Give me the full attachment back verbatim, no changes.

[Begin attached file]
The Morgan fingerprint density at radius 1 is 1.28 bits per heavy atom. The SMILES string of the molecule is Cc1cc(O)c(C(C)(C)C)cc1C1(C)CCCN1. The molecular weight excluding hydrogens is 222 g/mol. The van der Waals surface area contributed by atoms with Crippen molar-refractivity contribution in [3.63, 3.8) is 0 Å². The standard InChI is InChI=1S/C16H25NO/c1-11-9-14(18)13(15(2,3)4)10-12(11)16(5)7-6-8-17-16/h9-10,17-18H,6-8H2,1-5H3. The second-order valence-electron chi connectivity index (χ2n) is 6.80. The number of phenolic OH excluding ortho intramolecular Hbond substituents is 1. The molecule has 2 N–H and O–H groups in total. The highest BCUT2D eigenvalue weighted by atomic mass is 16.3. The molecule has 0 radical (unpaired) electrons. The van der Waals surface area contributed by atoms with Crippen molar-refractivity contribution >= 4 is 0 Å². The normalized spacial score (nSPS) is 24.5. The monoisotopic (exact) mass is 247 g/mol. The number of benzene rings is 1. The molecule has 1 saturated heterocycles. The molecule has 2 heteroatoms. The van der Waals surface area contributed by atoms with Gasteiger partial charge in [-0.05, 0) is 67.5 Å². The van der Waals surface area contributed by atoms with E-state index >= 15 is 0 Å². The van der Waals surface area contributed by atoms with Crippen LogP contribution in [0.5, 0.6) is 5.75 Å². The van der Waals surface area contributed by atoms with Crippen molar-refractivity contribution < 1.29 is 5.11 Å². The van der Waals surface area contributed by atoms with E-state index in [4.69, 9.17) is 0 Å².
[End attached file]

The Morgan fingerprint density at radius 1 is 1.28 bits per heavy atom. The SMILES string of the molecule is Cc1cc(O)c(C(C)(C)C)cc1C1(C)CCCN1. The molecular weight excluding hydrogens is 222 g/mol. The van der Waals surface area contributed by atoms with Crippen molar-refractivity contribution in [3.63, 3.8) is 0 Å². The standard InChI is InChI=1S/C16H25NO/c1-11-9-14(18)13(15(2,3)4)10-12(11)16(5)7-6-8-17-16/h9-10,17-18H,6-8H2,1-5H3. The second-order valence-electron chi connectivity index (χ2n) is 6.80. The number of phenolic OH excluding ortho intramolecular Hbond substituents is 1. The molecule has 2 N–H and O–H groups in total. The highest BCUT2D eigenvalue weighted by atomic mass is 16.3. The molecule has 0 radical (unpaired) electrons. The van der Waals surface area contributed by atoms with Crippen molar-refractivity contribution >= 4 is 0 Å². The normalized spacial score (nSPS) is 24.5. The monoisotopic (exact) mass is 247 g/mol. The number of benzene rings is 1. The molecule has 1 saturated heterocycles. The molecule has 2 heteroatoms. The van der Waals surface area contributed by atoms with Gasteiger partial charge in [-0.05, 0) is 67.5 Å². The van der Waals surface area contributed by atoms with E-state index >= 15 is 0 Å². The van der Waals surface area contributed by atoms with Crippen LogP contribution in [0.5, 0.6) is 5.75 Å². The van der Waals surface area contributed by atoms with Crippen molar-refractivity contribution < 1.29 is 5.11 Å². The van der Waals surface area contributed by atoms with E-state index in [4.69, 9.17) is 0 Å².